PROFESSIONAL VICTIMS
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PROFESSIONAL VICTIMS

North Syracuse, New York, United States | INDIE

North Syracuse, New York, United States | INDIE
Band Alternative Rock

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"Shawn Sullivan & Ashley Cox of Professional Victims"

page 12 - Upstate Live


"Upstate Live: Professional Victims – They’re Serious, Listen Up"

Page 23
- Upstate Live


"Upstate Live: Professional Victims – They’re Serious, Listen Up"

Page 23
- Upstate Live


"20 Watts Issue 22-"

Syracuse’s very own Professional Victims have all the makings of a bona fide late-20th century punk rock band—in the 21st century. Bandmates Shawn Sullivan, Ashley Cox Sullivan and Corey Koniz have the basics down: anti-establishment attitudes; punchy, guitar-driven songs under three minutes; and the hope of raising their own army of like-minded rebels.

Like the independent spirit of punk music itself, Professional Victims refuse to be diced up and shelved as just another band. Their writing style, message, vocal arrangements and, because of the marriage between Sullivan and Cox, band dynamic are all unique.

Professional Victims was born in 2008 out of the decade-old musical companionship of Sullivan and Cox, in addition to each members Syracuse address. “Both Shawn and I had our own individual careers that we were mutually supportive of,” explained Cox, the band’s vocalist and synth player.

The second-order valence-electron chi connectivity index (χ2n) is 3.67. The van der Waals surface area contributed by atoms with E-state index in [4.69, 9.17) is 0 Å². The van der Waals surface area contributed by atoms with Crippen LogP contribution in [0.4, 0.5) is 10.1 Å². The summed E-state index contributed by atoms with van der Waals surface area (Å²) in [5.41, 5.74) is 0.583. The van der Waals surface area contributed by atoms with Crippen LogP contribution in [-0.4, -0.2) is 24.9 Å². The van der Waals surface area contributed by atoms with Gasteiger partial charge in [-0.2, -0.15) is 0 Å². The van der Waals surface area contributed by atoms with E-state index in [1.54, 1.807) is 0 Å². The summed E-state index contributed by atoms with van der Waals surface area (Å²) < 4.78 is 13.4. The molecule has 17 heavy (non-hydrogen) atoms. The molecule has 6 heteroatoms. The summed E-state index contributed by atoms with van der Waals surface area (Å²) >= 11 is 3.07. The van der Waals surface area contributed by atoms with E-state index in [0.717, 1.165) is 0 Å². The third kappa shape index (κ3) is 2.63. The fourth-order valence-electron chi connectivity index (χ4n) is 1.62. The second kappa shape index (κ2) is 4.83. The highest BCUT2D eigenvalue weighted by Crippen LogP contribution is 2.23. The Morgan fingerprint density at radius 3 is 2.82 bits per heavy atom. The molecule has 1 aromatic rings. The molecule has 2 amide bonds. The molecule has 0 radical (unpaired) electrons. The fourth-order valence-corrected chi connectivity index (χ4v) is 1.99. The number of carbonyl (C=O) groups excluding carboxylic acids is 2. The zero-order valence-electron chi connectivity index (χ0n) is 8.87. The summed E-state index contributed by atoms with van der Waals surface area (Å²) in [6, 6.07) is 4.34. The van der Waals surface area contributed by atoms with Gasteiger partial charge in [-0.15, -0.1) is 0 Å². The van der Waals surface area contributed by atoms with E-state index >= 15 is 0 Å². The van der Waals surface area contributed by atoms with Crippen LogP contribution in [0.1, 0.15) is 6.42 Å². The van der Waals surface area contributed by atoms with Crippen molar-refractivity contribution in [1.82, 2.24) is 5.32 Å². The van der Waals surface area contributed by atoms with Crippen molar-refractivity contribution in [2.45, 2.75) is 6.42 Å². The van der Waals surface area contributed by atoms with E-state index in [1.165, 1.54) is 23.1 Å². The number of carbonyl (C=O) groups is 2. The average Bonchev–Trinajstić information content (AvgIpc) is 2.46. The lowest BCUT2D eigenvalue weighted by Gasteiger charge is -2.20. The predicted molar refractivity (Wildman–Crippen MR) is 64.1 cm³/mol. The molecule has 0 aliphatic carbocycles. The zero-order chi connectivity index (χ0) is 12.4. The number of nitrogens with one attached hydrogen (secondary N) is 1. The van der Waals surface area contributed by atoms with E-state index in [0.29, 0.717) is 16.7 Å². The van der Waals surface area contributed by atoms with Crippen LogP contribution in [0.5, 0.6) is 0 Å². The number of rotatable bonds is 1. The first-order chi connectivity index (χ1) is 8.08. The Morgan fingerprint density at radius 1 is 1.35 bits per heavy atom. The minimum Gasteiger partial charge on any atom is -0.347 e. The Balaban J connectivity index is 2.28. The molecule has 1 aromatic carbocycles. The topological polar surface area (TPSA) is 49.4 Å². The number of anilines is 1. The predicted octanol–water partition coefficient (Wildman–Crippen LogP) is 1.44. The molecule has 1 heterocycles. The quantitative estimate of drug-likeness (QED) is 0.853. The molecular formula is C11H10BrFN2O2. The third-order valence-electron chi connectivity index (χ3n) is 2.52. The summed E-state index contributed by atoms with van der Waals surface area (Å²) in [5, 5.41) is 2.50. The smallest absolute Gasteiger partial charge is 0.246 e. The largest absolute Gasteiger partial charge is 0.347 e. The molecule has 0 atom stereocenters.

After Sullivan’s old band, Bitch Cassidy, was no longer going in the musical direction he wanted it to, he became more serious about pursuing new projects. “He was becoming more serious about it, and I believed so much in it that I kind of put my personal solo project on hold to focus on his music.” she said.

Koniz, who had performed internationally with other Syracuse bands, was recruited for his skills on the skins. “For all of us to be based out of Syracuse and know that we wanted to continue to pursue music, we all dedicated ourselves to this project because the songs just rock,” Cox said.
The band prides itself on its social awareness, especially in the political realm. “All three of us feel the frustrations that most Americans do about the decisions that are made behind our backs. We don’t want to sit quietly while it all goes on. We want to sing about it and cause a ruckus,” Cox explained.

Professional Victims’ message is clear with song titles like “Penalties & Punishment” and “Death to the System.” Sullivan’s lyrics, “Where’d the cash flow go/ feed the government/ they got money to burn,” on “Death to the System” exemplify their politically-minded message.